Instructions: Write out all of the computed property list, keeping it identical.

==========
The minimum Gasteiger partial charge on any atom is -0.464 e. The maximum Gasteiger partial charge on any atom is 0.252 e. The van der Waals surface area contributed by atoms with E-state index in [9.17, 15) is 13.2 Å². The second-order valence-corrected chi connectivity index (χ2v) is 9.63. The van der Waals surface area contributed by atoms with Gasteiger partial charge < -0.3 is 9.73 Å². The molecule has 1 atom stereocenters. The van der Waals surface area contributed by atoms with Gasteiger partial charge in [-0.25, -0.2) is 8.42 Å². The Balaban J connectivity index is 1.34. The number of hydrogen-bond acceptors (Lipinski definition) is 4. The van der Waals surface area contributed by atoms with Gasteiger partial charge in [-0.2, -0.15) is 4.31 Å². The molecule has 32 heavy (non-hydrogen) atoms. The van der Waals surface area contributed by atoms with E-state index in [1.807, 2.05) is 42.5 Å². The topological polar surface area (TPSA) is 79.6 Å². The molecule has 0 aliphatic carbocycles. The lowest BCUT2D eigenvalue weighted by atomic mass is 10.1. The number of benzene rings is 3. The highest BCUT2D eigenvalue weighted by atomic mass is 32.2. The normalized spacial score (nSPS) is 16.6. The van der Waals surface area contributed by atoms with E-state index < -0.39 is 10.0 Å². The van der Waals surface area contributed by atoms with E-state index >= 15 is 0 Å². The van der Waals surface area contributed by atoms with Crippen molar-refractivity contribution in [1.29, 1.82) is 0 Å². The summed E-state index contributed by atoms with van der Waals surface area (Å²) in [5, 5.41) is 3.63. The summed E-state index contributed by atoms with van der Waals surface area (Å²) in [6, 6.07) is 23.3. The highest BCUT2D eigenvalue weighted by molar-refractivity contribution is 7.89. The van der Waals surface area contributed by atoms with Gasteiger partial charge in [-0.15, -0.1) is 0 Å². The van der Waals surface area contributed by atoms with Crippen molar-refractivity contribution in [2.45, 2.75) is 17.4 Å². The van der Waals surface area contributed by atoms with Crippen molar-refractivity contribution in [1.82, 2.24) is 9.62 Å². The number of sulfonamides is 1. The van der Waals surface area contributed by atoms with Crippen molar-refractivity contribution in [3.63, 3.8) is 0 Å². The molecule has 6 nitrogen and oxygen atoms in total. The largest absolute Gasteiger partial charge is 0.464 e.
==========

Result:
The minimum Gasteiger partial charge on any atom is -0.464 e. The maximum Gasteiger partial charge on any atom is 0.252 e. The van der Waals surface area contributed by atoms with E-state index in [9.17, 15) is 13.2 Å². The second-order valence-corrected chi connectivity index (χ2v) is 9.63. The van der Waals surface area contributed by atoms with Gasteiger partial charge < -0.3 is 9.73 Å². The molecule has 1 atom stereocenters. The van der Waals surface area contributed by atoms with Gasteiger partial charge in [-0.25, -0.2) is 8.42 Å². The Balaban J connectivity index is 1.34. The number of hydrogen-bond acceptors (Lipinski definition) is 4. The van der Waals surface area contributed by atoms with Gasteiger partial charge in [-0.2, -0.15) is 4.31 Å². The molecule has 32 heavy (non-hydrogen) atoms. The van der Waals surface area contributed by atoms with E-state index in [1.807, 2.05) is 42.5 Å². The topological polar surface area (TPSA) is 79.6 Å². The molecule has 0 aliphatic carbocycles. The lowest BCUT2D eigenvalue weighted by atomic mass is 10.1. The number of benzene rings is 3. The highest BCUT2D eigenvalue weighted by atomic mass is 32.2. The normalized spacial score (nSPS) is 16.6. The van der Waals surface area contributed by atoms with E-state index < -0.39 is 10.0 Å². The van der Waals surface area contributed by atoms with E-state index >= 15 is 0 Å². The van der Waals surface area contributed by atoms with Crippen molar-refractivity contribution in [1.29, 1.82) is 0 Å². The summed E-state index contributed by atoms with van der Waals surface area (Å²) in [5, 5.41) is 3.63. The summed E-state index contributed by atoms with van der Waals surface area (Å²) in [6, 6.07) is 23.3. The highest BCUT2D eigenvalue weighted by molar-refractivity contribution is 7.89. The van der Waals surface area contributed by atoms with Gasteiger partial charge in [-0.15, -0.1) is 0 Å². The van der Waals surface area contributed by atoms with Crippen molar-refractivity contribution in [2.45, 2.75) is 17.4 Å². The van der Waals surface area contributed by atoms with Crippen molar-refractivity contribution in [1.82, 2.24) is 9.62 Å². The number of sulfonamides is 1. The van der Waals surface area contributed by atoms with Crippen molar-refractivity contribution in [3.63, 3.8) is 0 Å². The molecule has 6 nitrogen and oxygen atoms in total. The largest absolute Gasteiger partial charge is 0.464 e.